Salvatore Difalco


The new forest had just opened to the public. As had been the case with prior such installations, reactions were mixed. Some people said they found it relaxing or stimulating, an excellent locus to hone or pacify the thoughts, or simply a good place to open up the lungs and breathe. Others complained about the alarming uniformity of the synthetic trees, the absence of pleasant organic odours, the lack of birds, insects and other forest critters attributed to the original forests, not to mention the soundscape. “All that fluttering, humming and clicking,” declared one crusty old critic, “almost drove me mad.” Recalling the real forests of his boyhood, he assured everyone that, “They were nothing like this monstrosity.”

The sounds he referenced were produced by the photovoltaic leaves covering the so-called trees of the forest. After a worldwide beetle infestation —an insecticide-resistant subspecies of bark beetle propelled by a year-long heat wave— had wiped out ninety-nine per cent of the Earth’s forests, many plant and animal species followed them into oblivion, and within a mere decade the atmosphere grew intolerable, virtually toxic. The human population was decimated. But survivors around the world, finding common purpose in the management of this crisis, took immediate —and some would say ethically impetuous or questionable— measures to save humanity and whatever other forms of life that could be saved.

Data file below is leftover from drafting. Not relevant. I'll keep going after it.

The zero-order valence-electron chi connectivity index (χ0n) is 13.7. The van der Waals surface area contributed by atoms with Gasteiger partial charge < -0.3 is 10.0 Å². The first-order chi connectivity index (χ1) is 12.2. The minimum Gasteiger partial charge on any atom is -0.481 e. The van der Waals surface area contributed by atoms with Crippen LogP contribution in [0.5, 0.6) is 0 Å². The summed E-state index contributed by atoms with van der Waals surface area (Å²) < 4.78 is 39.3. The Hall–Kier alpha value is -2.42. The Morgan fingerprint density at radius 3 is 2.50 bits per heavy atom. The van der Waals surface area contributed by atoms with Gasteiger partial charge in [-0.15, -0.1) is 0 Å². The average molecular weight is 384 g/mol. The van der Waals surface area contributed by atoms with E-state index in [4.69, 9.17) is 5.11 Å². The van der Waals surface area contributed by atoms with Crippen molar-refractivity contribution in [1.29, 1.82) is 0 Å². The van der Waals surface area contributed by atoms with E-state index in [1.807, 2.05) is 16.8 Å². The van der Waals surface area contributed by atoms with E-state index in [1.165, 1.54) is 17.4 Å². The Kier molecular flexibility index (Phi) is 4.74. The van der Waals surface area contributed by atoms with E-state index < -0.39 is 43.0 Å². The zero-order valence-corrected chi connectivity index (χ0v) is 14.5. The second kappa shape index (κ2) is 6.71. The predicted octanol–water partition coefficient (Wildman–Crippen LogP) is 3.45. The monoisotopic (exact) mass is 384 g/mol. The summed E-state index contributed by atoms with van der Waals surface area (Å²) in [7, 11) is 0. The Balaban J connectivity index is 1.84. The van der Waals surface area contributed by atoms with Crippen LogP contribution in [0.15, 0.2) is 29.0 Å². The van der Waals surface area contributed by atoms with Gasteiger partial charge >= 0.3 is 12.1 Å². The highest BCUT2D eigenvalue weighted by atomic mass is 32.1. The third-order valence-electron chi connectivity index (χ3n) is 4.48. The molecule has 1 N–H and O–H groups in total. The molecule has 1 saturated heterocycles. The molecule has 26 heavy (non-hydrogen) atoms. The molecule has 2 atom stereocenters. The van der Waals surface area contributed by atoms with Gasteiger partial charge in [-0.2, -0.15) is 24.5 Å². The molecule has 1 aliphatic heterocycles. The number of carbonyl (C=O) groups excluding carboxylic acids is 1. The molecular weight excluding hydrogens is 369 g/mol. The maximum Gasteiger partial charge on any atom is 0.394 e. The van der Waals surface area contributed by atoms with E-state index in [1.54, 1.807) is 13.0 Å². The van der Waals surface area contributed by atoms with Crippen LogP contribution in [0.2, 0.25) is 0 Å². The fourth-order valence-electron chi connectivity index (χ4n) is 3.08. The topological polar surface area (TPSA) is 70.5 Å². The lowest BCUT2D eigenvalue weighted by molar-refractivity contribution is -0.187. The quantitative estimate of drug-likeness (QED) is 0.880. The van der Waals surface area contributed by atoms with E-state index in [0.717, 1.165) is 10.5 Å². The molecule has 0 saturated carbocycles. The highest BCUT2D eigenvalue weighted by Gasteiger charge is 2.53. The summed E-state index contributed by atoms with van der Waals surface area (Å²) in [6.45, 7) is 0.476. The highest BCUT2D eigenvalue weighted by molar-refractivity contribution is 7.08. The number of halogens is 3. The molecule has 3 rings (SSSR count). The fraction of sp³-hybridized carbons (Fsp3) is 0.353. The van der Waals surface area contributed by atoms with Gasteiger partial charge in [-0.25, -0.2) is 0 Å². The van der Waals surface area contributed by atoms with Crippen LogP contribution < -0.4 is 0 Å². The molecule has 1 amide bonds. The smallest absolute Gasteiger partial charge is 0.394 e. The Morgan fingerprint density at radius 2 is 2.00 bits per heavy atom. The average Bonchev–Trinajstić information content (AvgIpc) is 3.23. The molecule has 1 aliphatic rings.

One of the more progressive but controversial programs advanced the development and perfection of wind and solar power generating photovoltaic leaves, and the construction —assisted by bio-archaeologists and forensic artists and designers solicited from Hollywood and the advertising world— of large groups of tree-like structures layered with photovoltaic leaves and designed to replicate natural forests, which by all accounts would have taken decades to regenerate. I had read about the ceaseless fluttering of these photovoltaic leaves, and the peculiar sounds they produced. Equipped with miniature piezoelectric generators, each leaf harvested energy from the sun and the wind, making minute adjustments as conditions changed from moment to moment.

So, it wasn’t just an ornament, the forest, an intricate artifice, or a passable facsimile of a once extant reality fabricated for people to recreate and enjoy themselves, as they reputedly did in the natural forests of the past. It actually generated power. And the idea that these synthetic forests would in time replace those lost to beetle infestation, and in effect harness enough energy to entirely satisfy the needs of the Earth’s population, proved too seductive for politicians and citizens alike.

Needless to say, I wanted to see it for myself. While I admired the pragmatism of the project, I had questions about its aesthetic, that is to say humanistic values. I had learned about the old forests in school and how beautiful, how integral they were to life on our planet —but also how important they were to our human story. After the last of the infested trees fell to chainsaw and fire —forty years ago, mere months before my birth— many doubted that humanity would survive without them. As mentioned, countless plant and animal species had vanished with the trees and the human race had suffered a decimation, but the survivors had, well, survived.